A logical breakdown on why all forms of amillennialism are a variety of pessi-millennialism.
“God will win at the end of history, in the sweet by-and-by.
But in the real world, in time and on earth, Jesus’ Kingdom will not triumph but be defeated. His word will be generally ignored and without public authority. The Not-King, without an enforced Law-word, without Authority over most men, until the end of time.
So in the real world, most of the time and in most situations, Satan wins, and Jesus loses.”
The amillennialists are wrong.
Jesus is right.
“All authority in heaven and on earth has been given to me. Go therefore and make disciples of all nations, baptizing them in the name of the Father and of the Son and of the Holy Spirit, teaching them to observe all that I have commanded you. And behold, I am with you always, to the end of the age.”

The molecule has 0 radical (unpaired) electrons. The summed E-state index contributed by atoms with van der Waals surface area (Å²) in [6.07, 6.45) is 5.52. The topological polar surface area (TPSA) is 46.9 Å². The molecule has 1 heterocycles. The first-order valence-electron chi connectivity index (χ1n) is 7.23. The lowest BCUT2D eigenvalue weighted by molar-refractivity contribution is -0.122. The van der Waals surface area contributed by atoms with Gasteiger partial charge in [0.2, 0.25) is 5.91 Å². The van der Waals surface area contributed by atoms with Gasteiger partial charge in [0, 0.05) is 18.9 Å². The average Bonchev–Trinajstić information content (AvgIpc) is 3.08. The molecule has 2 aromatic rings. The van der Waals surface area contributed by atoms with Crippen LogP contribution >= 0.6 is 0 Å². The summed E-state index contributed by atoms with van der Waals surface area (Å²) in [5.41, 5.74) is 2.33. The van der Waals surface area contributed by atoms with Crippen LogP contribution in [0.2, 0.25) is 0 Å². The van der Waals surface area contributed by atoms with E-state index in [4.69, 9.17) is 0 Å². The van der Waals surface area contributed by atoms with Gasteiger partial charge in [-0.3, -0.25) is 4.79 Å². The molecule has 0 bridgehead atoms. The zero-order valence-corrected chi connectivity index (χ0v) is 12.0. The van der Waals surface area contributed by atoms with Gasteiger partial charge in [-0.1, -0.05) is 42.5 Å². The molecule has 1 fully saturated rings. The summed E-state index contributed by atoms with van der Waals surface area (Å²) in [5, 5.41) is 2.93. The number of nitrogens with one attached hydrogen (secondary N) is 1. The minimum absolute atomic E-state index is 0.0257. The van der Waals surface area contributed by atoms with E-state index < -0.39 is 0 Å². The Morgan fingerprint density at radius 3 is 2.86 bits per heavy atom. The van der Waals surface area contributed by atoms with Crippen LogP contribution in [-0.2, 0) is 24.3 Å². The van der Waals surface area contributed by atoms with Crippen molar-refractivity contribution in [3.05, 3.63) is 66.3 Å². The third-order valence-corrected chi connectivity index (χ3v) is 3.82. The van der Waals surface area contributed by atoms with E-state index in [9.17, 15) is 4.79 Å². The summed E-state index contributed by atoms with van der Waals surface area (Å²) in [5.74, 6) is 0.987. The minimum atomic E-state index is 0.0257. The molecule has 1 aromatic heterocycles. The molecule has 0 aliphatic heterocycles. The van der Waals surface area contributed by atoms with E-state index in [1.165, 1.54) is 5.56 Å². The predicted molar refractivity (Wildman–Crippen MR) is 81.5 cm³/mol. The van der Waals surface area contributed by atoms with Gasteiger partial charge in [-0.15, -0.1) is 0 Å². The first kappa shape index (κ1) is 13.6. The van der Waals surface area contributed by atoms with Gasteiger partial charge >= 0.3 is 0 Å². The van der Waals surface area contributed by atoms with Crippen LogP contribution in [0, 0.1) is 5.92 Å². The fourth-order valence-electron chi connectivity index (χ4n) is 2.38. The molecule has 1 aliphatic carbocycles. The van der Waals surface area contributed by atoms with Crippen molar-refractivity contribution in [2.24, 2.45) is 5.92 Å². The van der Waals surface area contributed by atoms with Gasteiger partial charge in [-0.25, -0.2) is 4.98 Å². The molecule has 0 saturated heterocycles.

Not “will be given to me.”
But “has been given to me.”
Amillennialists often complain that postmillennialists wrongly categorize them as “pessimistic.” They generally reject this evaluation for two reasons: (1) It is negative sounding in itself. And (2) it overlooks the fact that they believe that ultimately Christ and his people win the victory at the end of history. Still other amillennialists deny this designation because they call themselves “optimistic amillennialists.”
What do postmillennialists mean by categorizing amillennialism as “pessimistic”? Is the charge legitimate. I believe it is.
Obviously all evangelical eschatological perspectives are ultimately optimistic — even dispensationalists who make a very nice living from books on cultural decline, despair, and doom. After all, Christ does lead his people to victory in saving them from their sins in history, resurrecting them from the dead at the end of history, and establishing them in righteousness in eternity.
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